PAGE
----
The rise of biking has helped Americans get healthier and minimize pollution—not to mention avoid the gas pump and sitting in traffic. Approximately 3.14 billion trips were taken by bicycle in 1995, and by 2009 that number had jumped to 4.08 billion. Cities continue to invest in bike paths, trails, and another bike commuting projects to encourage citizens to ride their bicycles regularly.

“Many states are dedicating resources to ensuring the safety of all roadway users, including bicyclists, by investing in educating bicyclists and motorists, promoting helmet use, enforcing motor vehicle laws and implementing infrastructure changes,” said Jonathan Adkins, executive director of the Governors Highway Safety Association.

But unfortunately, the rise of bicycling has also lead to an increase in bicycle fatalities. According to a study by the Governors Highway Safety Association, there were 621 bicyclist deaths in 2010 and 722 in 2012, adding up to an increase of 16 percent. (For comparison, motor vehicle fatalities increased by only 1 percent over the same period.) This 16-percent increases comes after 35 straight years of decreasing cyclist fatalities.

Here are more key takeaways from the Governors Highway Safety Association report:

  1. Nearly 9 in 10 bicycle fatalities are adult males. Men make up 88 percent of those killed in bicycle accidents in 2012.
  2. More than one-fourth of bicyclists killed were under the influence. Many bicyclists consider it the “safe choice” to ride their bike home after a night out, but this may not necessarily be the case. Approximately 28 percent of bicyclists killed in 2012 had blood alcohol concentrations above the legal limit.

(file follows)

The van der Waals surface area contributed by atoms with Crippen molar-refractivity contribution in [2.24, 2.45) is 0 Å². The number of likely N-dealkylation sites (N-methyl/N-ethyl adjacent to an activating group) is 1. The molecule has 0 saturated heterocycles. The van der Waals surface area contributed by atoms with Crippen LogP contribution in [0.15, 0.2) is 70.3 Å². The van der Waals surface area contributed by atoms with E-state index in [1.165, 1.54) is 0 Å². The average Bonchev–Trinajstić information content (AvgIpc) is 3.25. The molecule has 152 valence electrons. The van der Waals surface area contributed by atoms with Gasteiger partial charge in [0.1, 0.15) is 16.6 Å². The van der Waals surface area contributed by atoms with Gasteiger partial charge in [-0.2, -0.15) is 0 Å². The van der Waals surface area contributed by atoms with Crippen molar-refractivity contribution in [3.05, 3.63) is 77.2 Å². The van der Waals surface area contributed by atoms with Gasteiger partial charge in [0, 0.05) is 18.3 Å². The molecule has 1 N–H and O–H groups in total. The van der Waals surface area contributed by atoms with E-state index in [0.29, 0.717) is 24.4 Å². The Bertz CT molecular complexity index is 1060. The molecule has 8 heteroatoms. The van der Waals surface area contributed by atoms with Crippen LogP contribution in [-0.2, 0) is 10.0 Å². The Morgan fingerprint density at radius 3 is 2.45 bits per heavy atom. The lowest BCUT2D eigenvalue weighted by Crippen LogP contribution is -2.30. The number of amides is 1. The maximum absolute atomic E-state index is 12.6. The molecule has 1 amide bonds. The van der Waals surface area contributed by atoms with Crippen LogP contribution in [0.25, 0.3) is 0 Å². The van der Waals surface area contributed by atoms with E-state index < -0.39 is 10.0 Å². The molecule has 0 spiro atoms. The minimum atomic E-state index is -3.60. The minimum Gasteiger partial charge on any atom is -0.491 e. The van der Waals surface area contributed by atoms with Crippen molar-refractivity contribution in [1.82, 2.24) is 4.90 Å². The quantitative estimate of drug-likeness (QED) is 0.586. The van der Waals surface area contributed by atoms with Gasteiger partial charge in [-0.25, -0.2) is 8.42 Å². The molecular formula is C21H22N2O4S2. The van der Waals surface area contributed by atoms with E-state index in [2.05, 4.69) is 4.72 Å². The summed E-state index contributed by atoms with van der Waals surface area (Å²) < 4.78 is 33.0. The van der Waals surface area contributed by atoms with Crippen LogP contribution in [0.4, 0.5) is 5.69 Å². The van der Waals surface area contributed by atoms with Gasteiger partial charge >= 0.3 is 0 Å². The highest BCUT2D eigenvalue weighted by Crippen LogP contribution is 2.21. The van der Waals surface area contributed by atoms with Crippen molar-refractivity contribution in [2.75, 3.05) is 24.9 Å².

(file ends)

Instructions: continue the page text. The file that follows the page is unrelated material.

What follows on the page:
• More than two-thirds of bicyclists killed were not wearing helmets. Bicycle accidents can cause any number of injuries, but the most serious injuries are to the head. Wearing a helmet reduces the chance of serious head injury by 85 percent—which can be the difference between life and death. Of those killed in fatal bicycle accidents, only 17 percent were wearing helmets. New Jersey law states that any bike rider under 17 years of age must wear a helmet, and New York law requires anyone under 14 to wear a helmet. A total of 21 states have adopted helmet laws for younger riders, but no state has passed a universal law and there is no federal law addressing helmet use.
  • Bike accidents are increasingly concentrated in urban areas. Approximately 69 percent of fatal bike accidents happened in urban areas in 2012, compared to only 50 percent of fatal accidents in 1975.
  • More than 700 bicyclists were killed in 2012. 722 bicyclists were killed in motor vehicle accidents in 2012, compared to 680 in 2011. The 2012 numbers represent a 16 percent increase in bike-related fatalities compared to 2010. This comes at a time when bicycle commuting has seen a 62 percent increase since 2000.